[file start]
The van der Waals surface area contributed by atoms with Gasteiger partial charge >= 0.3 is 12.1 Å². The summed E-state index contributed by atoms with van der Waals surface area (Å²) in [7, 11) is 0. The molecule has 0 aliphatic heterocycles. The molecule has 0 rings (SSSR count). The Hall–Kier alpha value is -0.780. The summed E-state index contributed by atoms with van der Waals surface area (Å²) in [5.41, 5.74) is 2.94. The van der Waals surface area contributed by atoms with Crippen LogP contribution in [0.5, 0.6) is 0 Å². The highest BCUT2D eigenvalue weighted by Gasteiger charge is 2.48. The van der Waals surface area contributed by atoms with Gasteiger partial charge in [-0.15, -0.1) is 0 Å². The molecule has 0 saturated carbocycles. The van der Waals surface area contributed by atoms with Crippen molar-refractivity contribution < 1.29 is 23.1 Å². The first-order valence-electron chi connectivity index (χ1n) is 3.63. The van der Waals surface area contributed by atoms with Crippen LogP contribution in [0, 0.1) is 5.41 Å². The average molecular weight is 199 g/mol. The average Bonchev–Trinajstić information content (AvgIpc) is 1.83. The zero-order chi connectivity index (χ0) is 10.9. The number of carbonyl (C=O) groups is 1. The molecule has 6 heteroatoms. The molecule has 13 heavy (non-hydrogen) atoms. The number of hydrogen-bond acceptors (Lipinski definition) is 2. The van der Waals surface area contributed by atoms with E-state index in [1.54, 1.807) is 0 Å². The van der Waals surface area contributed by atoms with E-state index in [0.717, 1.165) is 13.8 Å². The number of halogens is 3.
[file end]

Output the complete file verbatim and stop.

The van der Waals surface area contributed by atoms with Gasteiger partial charge >= 0.3 is 12.1 Å². The summed E-state index contributed by atoms with van der Waals surface area (Å²) in [7, 11) is 0. The molecule has 0 aliphatic heterocycles. The molecule has 0 rings (SSSR count). The Hall–Kier alpha value is -0.780. The summed E-state index contributed by atoms with van der Waals surface area (Å²) in [5.41, 5.74) is 2.94. The van der Waals surface area contributed by atoms with Crippen LogP contribution in [0.5, 0.6) is 0 Å². The highest BCUT2D eigenvalue weighted by Gasteiger charge is 2.48. The van der Waals surface area contributed by atoms with Gasteiger partial charge in [-0.15, -0.1) is 0 Å². The molecule has 0 saturated carbocycles. The van der Waals surface area contributed by atoms with Crippen molar-refractivity contribution < 1.29 is 23.1 Å². The first-order valence-electron chi connectivity index (χ1n) is 3.63. The van der Waals surface area contributed by atoms with Crippen LogP contribution in [0, 0.1) is 5.41 Å². The average molecular weight is 199 g/mol. The average Bonchev–Trinajstić information content (AvgIpc) is 1.83. The zero-order chi connectivity index (χ0) is 10.9. The number of carbonyl (C=O) groups is 1. The molecule has 6 heteroatoms. The molecule has 13 heavy (non-hydrogen) atoms. The number of hydrogen-bond acceptors (Lipinski definition) is 2. The van der Waals surface area contributed by atoms with E-state index in [1.54, 1.807) is 0 Å². The van der Waals surface area contributed by atoms with E-state index in [0.717, 1.165) is 13.8 Å². The number of halogens is 3.